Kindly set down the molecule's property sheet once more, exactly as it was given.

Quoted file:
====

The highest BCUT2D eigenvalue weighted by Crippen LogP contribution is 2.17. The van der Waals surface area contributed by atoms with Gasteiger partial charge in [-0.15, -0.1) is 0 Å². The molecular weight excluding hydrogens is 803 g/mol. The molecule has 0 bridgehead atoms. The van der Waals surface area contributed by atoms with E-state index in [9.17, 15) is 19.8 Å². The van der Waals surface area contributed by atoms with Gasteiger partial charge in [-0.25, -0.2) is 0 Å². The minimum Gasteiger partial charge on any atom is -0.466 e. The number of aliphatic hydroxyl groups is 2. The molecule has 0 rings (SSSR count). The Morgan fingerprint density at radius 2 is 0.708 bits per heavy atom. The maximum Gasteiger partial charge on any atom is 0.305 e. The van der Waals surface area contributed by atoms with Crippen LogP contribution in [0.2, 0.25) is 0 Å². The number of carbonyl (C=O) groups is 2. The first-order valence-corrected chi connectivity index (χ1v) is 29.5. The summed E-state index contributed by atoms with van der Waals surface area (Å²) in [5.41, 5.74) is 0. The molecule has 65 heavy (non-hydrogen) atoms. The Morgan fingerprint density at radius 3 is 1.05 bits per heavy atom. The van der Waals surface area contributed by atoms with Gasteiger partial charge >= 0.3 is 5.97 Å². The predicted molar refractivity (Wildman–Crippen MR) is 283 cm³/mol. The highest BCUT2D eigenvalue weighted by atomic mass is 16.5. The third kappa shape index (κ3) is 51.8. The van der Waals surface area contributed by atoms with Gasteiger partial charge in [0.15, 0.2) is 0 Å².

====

The highest BCUT2D eigenvalue weighted by Crippen LogP contribution is 2.17. The van der Waals surface area contributed by atoms with Gasteiger partial charge in [-0.15, -0.1) is 0 Å². The molecular weight excluding hydrogens is 803 g/mol. The molecule has 0 bridgehead atoms. The van der Waals surface area contributed by atoms with E-state index in [9.17, 15) is 19.8 Å². The van der Waals surface area contributed by atoms with Gasteiger partial charge in [-0.25, -0.2) is 0 Å². The minimum Gasteiger partial charge on any atom is -0.466 e. The number of aliphatic hydroxyl groups is 2. The molecule has 0 rings (SSSR count). The Morgan fingerprint density at radius 2 is 0.708 bits per heavy atom. The maximum Gasteiger partial charge on any atom is 0.305 e. The van der Waals surface area contributed by atoms with Crippen LogP contribution in [0.2, 0.25) is 0 Å². The number of carbonyl (C=O) groups is 2. The first-order valence-corrected chi connectivity index (χ1v) is 29.5. The summed E-state index contributed by atoms with van der Waals surface area (Å²) in [5.41, 5.74) is 0. The molecule has 65 heavy (non-hydrogen) atoms. The Morgan fingerprint density at radius 3 is 1.05 bits per heavy atom. The van der Waals surface area contributed by atoms with Gasteiger partial charge >= 0.3 is 5.97 Å². The predicted molar refractivity (Wildman–Crippen MR) is 283 cm³/mol. The highest BCUT2D eigenvalue weighted by atomic mass is 16.5. The third kappa shape index (κ3) is 51.8. The van der Waals surface area contributed by atoms with Gasteiger partial charge in [0.15, 0.2) is 0 Å².